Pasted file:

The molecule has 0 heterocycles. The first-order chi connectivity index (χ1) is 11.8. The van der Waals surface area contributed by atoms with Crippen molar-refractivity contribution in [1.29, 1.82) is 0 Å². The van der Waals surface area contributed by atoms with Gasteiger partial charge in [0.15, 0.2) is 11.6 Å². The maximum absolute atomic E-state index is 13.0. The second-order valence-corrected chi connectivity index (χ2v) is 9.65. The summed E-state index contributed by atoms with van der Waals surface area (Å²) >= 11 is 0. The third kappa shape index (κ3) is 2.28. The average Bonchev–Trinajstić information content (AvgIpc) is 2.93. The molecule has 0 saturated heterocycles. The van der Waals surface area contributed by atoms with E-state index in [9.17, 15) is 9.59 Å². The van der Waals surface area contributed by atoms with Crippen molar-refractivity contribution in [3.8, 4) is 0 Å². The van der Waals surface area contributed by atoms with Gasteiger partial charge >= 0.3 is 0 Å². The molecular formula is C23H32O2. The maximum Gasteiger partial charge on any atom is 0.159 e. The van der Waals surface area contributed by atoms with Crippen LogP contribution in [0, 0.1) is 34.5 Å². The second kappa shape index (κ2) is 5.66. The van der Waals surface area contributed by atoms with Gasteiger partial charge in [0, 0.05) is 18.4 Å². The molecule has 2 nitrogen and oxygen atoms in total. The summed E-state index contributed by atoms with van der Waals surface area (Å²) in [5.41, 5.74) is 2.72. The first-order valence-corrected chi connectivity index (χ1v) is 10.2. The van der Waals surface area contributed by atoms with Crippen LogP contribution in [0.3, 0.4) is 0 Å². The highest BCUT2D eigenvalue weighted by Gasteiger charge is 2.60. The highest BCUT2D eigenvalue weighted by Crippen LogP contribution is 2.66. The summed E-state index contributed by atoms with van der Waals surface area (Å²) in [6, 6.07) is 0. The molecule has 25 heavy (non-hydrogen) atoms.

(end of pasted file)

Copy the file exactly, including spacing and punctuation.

The molecule has 0 heterocycles. The first-order chi connectivity index (χ1) is 11.8. The van der Waals surface area contributed by atoms with Crippen molar-refractivity contribution in [1.29, 1.82) is 0 Å². The van der Waals surface area contributed by atoms with Gasteiger partial charge in [0.15, 0.2) is 11.6 Å². The maximum absolute atomic E-state index is 13.0. The second-order valence-corrected chi connectivity index (χ2v) is 9.65. The summed E-state index contributed by atoms with van der Waals surface area (Å²) >= 11 is 0. The third kappa shape index (κ3) is 2.28. The average Bonchev–Trinajstić information content (AvgIpc) is 2.93. The molecule has 0 saturated heterocycles. The van der Waals surface area contributed by atoms with E-state index in [9.17, 15) is 9.59 Å². The van der Waals surface area contributed by atoms with Crippen molar-refractivity contribution in [3.8, 4) is 0 Å². The van der Waals surface area contributed by atoms with Gasteiger partial charge >= 0.3 is 0 Å². The molecular formula is C23H32O2. The maximum Gasteiger partial charge on any atom is 0.159 e. The van der Waals surface area contributed by atoms with Crippen LogP contribution in [0, 0.1) is 34.5 Å². The second kappa shape index (κ2) is 5.66. The van der Waals surface area contributed by atoms with Gasteiger partial charge in [0, 0.05) is 18.4 Å². The molecule has 2 nitrogen and oxygen atoms in total. The summed E-state index contributed by atoms with van der Waals surface area (Å²) in [5.41, 5.74) is 2.72. The first-order valence-corrected chi connectivity index (χ1v) is 10.2. The van der Waals surface area contributed by atoms with Crippen LogP contribution in [0.3, 0.4) is 0 Å². The highest BCUT2D eigenvalue weighted by Gasteiger charge is 2.60. The highest BCUT2D eigenvalue weighted by Crippen LogP contribution is 2.66. The summed E-state index contributed by atoms with van der Waals surface area (Å²) in [6, 6.07) is 0. The molecule has 25 heavy (non-hydrogen) atoms.